Eliot Kelly 

Coaching Kids Life Skills Through Martial Arts Skills

Youth sports is intended to have many practical applications. The strongest expectation from youth sports is the ability to learn not only the skills necessary to succeed in play, but also critical life skills that apply to the life outside of the sport. Some of these life skills are; leadership, manners, eq, decision making, ability to digest information, collaboration, communication, etc. While these are skills that parent’s assume their children will acquire when they enroll their children in sports, science has proven that not to be the case.

In fact, coaching for the sake of becoming a better athlete looks different than coaching for the sake of becoming a person with strong life skills. Studies, led by Dr. Daniel Gold have shown that athletes who grew up in an environment where the coach emphasized the acquisition of the life skills along with the acquisition of technical skills required in the sport were the only athletes who actually developed the ability to apply the lessons from their sport to their life outside of the sport.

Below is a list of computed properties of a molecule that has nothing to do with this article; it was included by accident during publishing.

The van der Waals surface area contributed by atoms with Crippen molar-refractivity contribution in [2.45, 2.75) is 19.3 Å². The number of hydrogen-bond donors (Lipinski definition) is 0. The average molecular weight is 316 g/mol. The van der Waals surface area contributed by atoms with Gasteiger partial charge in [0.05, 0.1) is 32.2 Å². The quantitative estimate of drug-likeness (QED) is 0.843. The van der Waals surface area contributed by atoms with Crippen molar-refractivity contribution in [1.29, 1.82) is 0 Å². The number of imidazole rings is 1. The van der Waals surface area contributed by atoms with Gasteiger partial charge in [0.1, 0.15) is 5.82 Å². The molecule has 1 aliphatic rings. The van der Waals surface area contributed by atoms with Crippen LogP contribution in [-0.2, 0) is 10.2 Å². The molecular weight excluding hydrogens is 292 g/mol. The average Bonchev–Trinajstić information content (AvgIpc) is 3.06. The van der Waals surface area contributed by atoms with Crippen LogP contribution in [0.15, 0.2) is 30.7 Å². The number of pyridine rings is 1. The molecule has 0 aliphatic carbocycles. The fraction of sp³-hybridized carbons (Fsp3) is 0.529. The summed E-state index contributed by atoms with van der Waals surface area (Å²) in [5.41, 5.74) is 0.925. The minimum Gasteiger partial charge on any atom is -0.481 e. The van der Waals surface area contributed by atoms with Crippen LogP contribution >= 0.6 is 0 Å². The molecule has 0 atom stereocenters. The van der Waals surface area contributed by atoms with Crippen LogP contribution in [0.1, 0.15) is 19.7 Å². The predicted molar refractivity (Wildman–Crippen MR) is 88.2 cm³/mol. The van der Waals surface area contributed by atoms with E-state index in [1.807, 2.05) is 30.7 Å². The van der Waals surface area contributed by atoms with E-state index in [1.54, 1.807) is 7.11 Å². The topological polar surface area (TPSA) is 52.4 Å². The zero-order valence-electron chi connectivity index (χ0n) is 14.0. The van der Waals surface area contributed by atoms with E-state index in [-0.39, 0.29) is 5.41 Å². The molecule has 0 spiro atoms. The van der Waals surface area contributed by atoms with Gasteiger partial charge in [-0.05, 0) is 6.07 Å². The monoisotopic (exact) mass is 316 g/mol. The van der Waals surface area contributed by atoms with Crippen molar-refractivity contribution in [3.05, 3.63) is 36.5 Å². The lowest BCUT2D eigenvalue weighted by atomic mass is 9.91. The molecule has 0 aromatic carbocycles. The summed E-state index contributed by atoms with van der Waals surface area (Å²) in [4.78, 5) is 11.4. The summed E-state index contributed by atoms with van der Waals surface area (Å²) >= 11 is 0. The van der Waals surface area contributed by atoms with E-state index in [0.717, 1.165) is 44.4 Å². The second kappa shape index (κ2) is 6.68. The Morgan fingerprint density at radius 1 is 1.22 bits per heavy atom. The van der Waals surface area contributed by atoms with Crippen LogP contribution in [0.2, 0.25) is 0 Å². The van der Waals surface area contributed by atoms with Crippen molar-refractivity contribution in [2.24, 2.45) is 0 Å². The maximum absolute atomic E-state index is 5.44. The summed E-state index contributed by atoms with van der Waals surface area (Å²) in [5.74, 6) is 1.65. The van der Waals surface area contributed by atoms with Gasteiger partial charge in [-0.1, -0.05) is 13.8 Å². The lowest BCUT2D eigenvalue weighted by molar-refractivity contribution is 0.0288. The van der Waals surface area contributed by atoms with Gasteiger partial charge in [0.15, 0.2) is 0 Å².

This is an insightful break through. The valuable life skills are not ACQUIRED merely through the practice of sport. They are intentionally DEVELOPED through the curriculum, and lesson plans designed by the coach. Dr. Shimizu and Dr. Shibamoto have also been leading scholars in the field of applied sports psychology. Some of their research has reinforced the research by Dr. Gold.

There is one more key critical factor in understanding the value of coaching sports skills through life skills. Studies have found that athletes coached in life skills perform better than athletes who have only been coached in their athletic skills. While there is no certainty or little value in learning practical life skills through the practice and learning of sport, there is great value in being coached by someone who truly embraces the idea of coaching life skills through the means of sport. Therefore, it’s essential that as parents we seek out sports clubs and teams that emphasize these life skills in their lessons above anything else and remember that the practical skills we hope our children to acquire through sport only happens where there exists a conscious minded program that emphasizes these things.

Eliot Kelly

2017 ADCC Championships Reflection

I had two matches at 2017 ADCC Finland. Lost them both. One to Lovato jr. & another to Aly. In reflecting on the weekend, I walked away with some important insights.